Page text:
Yiddish actor Mike Burstyn’s directorial debut, “Azimuth,” which tells the story of two soldiers during the last day of the Six-Day War in June 1967, premiered at an Aug. 24 Israel Film Festival event at the Ahrya Fine Arts Theatre in Beverly Hills.
Burstyn, 71, who also wrote the script, is the Bronx-born son of Yiddish actors. The Los Angeles resident first read the story about the two soldiers years ago and decided to develop it into a full-length film, which stars Israeli actor Yiftach Klein and Egyptian actor Sammy Sheik.
Sheik, who lives in Los Angeles, told Burstyn he loved the script.
“He called me back and said that, even though it’s an Israeli film, he wanted to do it because of the message it sends,” Burstyn said during a Q-and-A after the screening, conducted by Jewish Journal President David Suissa.
“Azimuth” follows the conflict between two soldiers deadlocked in an abandoned United Nations outpost during the ceasefire that ended the Six-Day War. Burstyn said the movie doesn’t take sides but, instead, portrays a battle of survival between two relatable individuals.
“The metaphor is … we cooperate or we are going to die in the desert,” the filmmaker said.
Sheik, who attended the premiere, said he traveled to Israel and met many Israelis whom he found to be the “sweetest people I ever met. I found that most people really want peace.”
Both Sheik’s and Klein’s fathers participated in the Six-Day War, on opposite sides.
The film will screen during the 31st Israel Film Festival, which opens in Los Angeles on Nov. 5.
— Ayala Or-El, Contributing Writer
Religious and community leaders gathered at Mishkon Tephilo Synagogue in Venice on Aug. 24 to discuss strategies to prevent and end homelessness.
The panelists addressed the lack of sufficient resources and affordable housing in Los Angeles County at the event organized by The Jewish Federation of Greater Los Angeles’ Community Engagement Strategic Initiative.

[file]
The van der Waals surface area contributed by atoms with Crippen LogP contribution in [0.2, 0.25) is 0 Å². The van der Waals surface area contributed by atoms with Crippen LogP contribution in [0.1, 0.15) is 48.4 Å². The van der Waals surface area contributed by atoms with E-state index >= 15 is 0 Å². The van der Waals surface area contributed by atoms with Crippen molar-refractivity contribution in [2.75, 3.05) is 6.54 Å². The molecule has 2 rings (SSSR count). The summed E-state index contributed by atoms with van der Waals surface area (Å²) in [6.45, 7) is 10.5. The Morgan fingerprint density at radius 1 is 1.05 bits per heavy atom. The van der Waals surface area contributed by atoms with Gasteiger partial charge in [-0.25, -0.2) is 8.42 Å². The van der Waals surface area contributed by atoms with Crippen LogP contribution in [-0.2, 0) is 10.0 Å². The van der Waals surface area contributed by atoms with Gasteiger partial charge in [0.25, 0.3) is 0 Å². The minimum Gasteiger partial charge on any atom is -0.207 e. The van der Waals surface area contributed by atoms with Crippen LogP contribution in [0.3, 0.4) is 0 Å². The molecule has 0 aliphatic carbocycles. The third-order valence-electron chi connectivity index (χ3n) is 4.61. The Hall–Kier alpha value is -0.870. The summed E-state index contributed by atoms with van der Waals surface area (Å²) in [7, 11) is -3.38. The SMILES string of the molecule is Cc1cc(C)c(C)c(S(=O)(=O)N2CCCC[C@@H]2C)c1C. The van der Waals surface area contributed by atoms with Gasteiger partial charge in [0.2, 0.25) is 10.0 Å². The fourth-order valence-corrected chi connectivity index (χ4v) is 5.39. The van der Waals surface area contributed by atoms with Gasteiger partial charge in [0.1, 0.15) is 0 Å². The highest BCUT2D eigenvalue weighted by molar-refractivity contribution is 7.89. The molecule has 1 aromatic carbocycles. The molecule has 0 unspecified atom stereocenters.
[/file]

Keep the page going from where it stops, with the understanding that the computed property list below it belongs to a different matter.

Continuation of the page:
“Every person who became homeless went through some kind of trauma,” Rabbi Noah Farkas of Valley Beth Shalom and chair of the Los Angeles Homeless Services Authority, told the audience at the synagogue located in the beach community where hundreds of women and men sleep on the street.
“We don’t have a lot of shelters, food banks and affordable housing,” Farkas said. “We have to establish neighborhoods, so people who fall into homelessness can stay in the communities and neighborhoods where they used to live.”
The event drew about 140 guests and community and civic leaders, including Ted Winterer, mayor of Santa Monica; Va Lecia Adams Kellum, president and CEO of the St. Joseph Center; and Shawn Landres, chair of the City of Santa Monica Social Services Commission and chair of the Los Angeles County Quality and Productivity Commission.
Before the panel, guests were invited to take a tour of the St. Joseph Center, which provides services to homeless people in the area.
Adam Murray, executive director of the Inner City Law Center, said the lack of affordable housing units in Los Angeles is pushing people to live on the streets. He encouraged guests to educate themselves on the issue, volunteer and join organizations that assist homeless people.
“Roll up your sleeps and get involved,” he said. “Every community needs to have affordable housing.”
With homelessness at crisis levels, some panelists encouraged everyone in the audience to be patient.
Caroline Kelly, chair of the Los Angeles County Mental Health Commission, said that because of mental illness issues, people who are homeless often “need much more time to have housing and stay in the housing.”
Other panelists talked about the importance of erasing the stigma of mental illness and homelessness.
“[Homeless people] are someone’s mother, father, brother, sister or daughter,” Murray said. “We need to bring a sense of urgency to homelessness and see them as ourselves.”